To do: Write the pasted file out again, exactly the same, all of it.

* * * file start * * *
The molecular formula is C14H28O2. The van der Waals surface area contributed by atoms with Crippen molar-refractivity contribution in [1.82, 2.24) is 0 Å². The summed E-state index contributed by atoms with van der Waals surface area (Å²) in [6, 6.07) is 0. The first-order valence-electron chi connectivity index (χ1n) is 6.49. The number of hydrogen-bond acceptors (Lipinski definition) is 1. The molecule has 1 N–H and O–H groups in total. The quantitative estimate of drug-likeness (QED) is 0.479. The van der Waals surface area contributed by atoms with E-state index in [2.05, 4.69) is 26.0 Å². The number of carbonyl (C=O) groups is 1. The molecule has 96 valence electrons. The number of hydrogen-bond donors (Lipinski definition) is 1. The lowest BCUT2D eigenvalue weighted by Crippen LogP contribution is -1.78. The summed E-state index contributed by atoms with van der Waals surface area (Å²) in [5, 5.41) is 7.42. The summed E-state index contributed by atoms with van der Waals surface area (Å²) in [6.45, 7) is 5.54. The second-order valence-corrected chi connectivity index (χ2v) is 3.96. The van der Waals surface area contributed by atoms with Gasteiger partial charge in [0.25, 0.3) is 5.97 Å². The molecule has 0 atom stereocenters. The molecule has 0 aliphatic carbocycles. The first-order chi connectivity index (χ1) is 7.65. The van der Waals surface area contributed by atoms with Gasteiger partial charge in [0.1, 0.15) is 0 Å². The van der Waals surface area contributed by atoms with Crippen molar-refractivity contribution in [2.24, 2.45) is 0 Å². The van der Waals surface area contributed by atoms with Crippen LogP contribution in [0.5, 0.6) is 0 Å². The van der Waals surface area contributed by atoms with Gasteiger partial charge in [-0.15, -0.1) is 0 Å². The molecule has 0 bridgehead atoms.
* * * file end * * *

The molecular formula is C14H28O2. The van der Waals surface area contributed by atoms with Crippen molar-refractivity contribution in [1.82, 2.24) is 0 Å². The summed E-state index contributed by atoms with van der Waals surface area (Å²) in [6, 6.07) is 0. The first-order valence-electron chi connectivity index (χ1n) is 6.49. The number of hydrogen-bond acceptors (Lipinski definition) is 1. The molecule has 1 N–H and O–H groups in total. The quantitative estimate of drug-likeness (QED) is 0.479. The van der Waals surface area contributed by atoms with E-state index in [2.05, 4.69) is 26.0 Å². The number of carbonyl (C=O) groups is 1. The molecule has 96 valence electrons. The number of hydrogen-bond donors (Lipinski definition) is 1. The lowest BCUT2D eigenvalue weighted by Crippen LogP contribution is -1.78. The summed E-state index contributed by atoms with van der Waals surface area (Å²) in [5, 5.41) is 7.42. The summed E-state index contributed by atoms with van der Waals surface area (Å²) in [6.45, 7) is 5.54. The second-order valence-corrected chi connectivity index (χ2v) is 3.96. The van der Waals surface area contributed by atoms with Gasteiger partial charge in [0.25, 0.3) is 5.97 Å². The molecule has 0 atom stereocenters. The molecule has 0 aliphatic carbocycles. The first-order chi connectivity index (χ1) is 7.65. The van der Waals surface area contributed by atoms with Gasteiger partial charge in [0.1, 0.15) is 0 Å². The van der Waals surface area contributed by atoms with Crippen molar-refractivity contribution in [2.24, 2.45) is 0 Å². The van der Waals surface area contributed by atoms with Crippen LogP contribution in [0.5, 0.6) is 0 Å². The van der Waals surface area contributed by atoms with Gasteiger partial charge in [-0.15, -0.1) is 0 Å². The molecule has 0 bridgehead atoms.